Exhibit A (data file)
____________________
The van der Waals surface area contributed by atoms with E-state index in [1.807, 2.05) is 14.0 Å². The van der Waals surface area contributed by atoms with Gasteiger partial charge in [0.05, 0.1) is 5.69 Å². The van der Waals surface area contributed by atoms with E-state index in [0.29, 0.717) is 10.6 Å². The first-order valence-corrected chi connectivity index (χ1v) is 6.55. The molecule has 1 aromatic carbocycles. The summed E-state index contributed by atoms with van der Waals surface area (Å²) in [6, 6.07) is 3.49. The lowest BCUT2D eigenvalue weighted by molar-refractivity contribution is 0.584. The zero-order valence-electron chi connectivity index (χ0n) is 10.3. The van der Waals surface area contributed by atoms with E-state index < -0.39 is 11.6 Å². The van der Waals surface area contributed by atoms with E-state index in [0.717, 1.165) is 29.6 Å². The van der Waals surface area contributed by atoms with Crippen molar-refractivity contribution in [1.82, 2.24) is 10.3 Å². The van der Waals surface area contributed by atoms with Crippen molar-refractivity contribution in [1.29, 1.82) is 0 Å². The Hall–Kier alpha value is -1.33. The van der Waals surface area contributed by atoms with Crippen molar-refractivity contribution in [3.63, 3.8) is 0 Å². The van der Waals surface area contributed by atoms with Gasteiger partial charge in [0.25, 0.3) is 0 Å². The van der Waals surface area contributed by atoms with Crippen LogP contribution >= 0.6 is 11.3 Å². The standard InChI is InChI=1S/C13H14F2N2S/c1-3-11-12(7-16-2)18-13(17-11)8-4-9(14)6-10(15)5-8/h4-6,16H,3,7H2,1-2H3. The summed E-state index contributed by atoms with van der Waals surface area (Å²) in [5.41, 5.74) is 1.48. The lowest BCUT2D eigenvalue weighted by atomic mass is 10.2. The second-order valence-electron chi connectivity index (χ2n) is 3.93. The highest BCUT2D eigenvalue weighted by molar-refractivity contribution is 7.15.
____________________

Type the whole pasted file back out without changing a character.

The van der Waals surface area contributed by atoms with E-state index in [1.807, 2.05) is 14.0 Å². The van der Waals surface area contributed by atoms with Gasteiger partial charge in [0.05, 0.1) is 5.69 Å². The van der Waals surface area contributed by atoms with E-state index in [0.29, 0.717) is 10.6 Å². The first-order valence-corrected chi connectivity index (χ1v) is 6.55. The molecule has 1 aromatic carbocycles. The summed E-state index contributed by atoms with van der Waals surface area (Å²) in [6, 6.07) is 3.49. The lowest BCUT2D eigenvalue weighted by molar-refractivity contribution is 0.584. The zero-order valence-electron chi connectivity index (χ0n) is 10.3. The van der Waals surface area contributed by atoms with E-state index < -0.39 is 11.6 Å². The van der Waals surface area contributed by atoms with E-state index in [0.717, 1.165) is 29.6 Å². The van der Waals surface area contributed by atoms with Crippen molar-refractivity contribution in [1.82, 2.24) is 10.3 Å². The van der Waals surface area contributed by atoms with Crippen molar-refractivity contribution in [1.29, 1.82) is 0 Å². The Hall–Kier alpha value is -1.33. The van der Waals surface area contributed by atoms with Crippen molar-refractivity contribution in [3.63, 3.8) is 0 Å². The van der Waals surface area contributed by atoms with Gasteiger partial charge in [0.25, 0.3) is 0 Å². The van der Waals surface area contributed by atoms with Crippen LogP contribution >= 0.6 is 11.3 Å². The standard InChI is InChI=1S/C13H14F2N2S/c1-3-11-12(7-16-2)18-13(17-11)8-4-9(14)6-10(15)5-8/h4-6,16H,3,7H2,1-2H3. The summed E-state index contributed by atoms with van der Waals surface area (Å²) in [5.41, 5.74) is 1.48. The lowest BCUT2D eigenvalue weighted by atomic mass is 10.2. The second-order valence-electron chi connectivity index (χ2n) is 3.93. The highest BCUT2D eigenvalue weighted by molar-refractivity contribution is 7.15.